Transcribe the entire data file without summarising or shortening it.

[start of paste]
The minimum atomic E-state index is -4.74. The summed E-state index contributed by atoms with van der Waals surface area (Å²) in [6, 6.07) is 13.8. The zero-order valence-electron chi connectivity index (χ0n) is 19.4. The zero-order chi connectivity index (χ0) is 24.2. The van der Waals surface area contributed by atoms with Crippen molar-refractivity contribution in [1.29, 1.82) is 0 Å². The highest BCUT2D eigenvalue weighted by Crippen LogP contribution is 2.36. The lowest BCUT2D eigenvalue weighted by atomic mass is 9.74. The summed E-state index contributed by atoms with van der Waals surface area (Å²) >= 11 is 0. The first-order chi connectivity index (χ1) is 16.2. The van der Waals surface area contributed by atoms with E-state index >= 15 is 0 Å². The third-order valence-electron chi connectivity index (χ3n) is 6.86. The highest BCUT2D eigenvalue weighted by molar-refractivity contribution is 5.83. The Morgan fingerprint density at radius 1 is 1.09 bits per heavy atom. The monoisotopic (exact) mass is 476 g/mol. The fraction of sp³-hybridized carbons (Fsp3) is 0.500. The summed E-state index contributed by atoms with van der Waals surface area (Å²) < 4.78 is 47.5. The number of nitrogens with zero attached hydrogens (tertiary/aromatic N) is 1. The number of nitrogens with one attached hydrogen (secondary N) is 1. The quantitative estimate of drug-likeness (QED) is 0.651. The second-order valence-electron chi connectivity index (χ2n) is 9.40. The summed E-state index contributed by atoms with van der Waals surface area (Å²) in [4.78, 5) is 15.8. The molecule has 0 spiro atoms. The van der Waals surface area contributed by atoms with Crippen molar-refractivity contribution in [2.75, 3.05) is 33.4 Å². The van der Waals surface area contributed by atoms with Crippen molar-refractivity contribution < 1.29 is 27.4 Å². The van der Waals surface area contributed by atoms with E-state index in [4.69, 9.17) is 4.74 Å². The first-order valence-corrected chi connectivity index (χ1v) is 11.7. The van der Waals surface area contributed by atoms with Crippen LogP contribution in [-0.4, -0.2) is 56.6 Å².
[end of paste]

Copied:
The minimum atomic E-state index is -4.74. The summed E-state index contributed by atoms with van der Waals surface area (Å²) in [6, 6.07) is 13.8. The zero-order valence-electron chi connectivity index (χ0n) is 19.4. The zero-order chi connectivity index (χ0) is 24.2. The van der Waals surface area contributed by atoms with Crippen molar-refractivity contribution in [1.29, 1.82) is 0 Å². The highest BCUT2D eigenvalue weighted by Crippen LogP contribution is 2.36. The lowest BCUT2D eigenvalue weighted by atomic mass is 9.74. The summed E-state index contributed by atoms with van der Waals surface area (Å²) >= 11 is 0. The first-order chi connectivity index (χ1) is 16.2. The van der Waals surface area contributed by atoms with E-state index >= 15 is 0 Å². The third-order valence-electron chi connectivity index (χ3n) is 6.86. The highest BCUT2D eigenvalue weighted by molar-refractivity contribution is 5.83. The Morgan fingerprint density at radius 1 is 1.09 bits per heavy atom. The monoisotopic (exact) mass is 476 g/mol. The fraction of sp³-hybridized carbons (Fsp3) is 0.500. The summed E-state index contributed by atoms with van der Waals surface area (Å²) < 4.78 is 47.5. The number of nitrogens with zero attached hydrogens (tertiary/aromatic N) is 1. The number of nitrogens with one attached hydrogen (secondary N) is 1. The quantitative estimate of drug-likeness (QED) is 0.651. The second-order valence-electron chi connectivity index (χ2n) is 9.40. The summed E-state index contributed by atoms with van der Waals surface area (Å²) in [4.78, 5) is 15.8. The molecule has 0 spiro atoms. The van der Waals surface area contributed by atoms with Crippen molar-refractivity contribution in [2.75, 3.05) is 33.4 Å². The van der Waals surface area contributed by atoms with Crippen molar-refractivity contribution < 1.29 is 27.4 Å². The van der Waals surface area contributed by atoms with E-state index in [4.69, 9.17) is 4.74 Å². The first-order valence-corrected chi connectivity index (χ1v) is 11.7. The van der Waals surface area contributed by atoms with Crippen LogP contribution in [-0.4, -0.2) is 56.6 Å².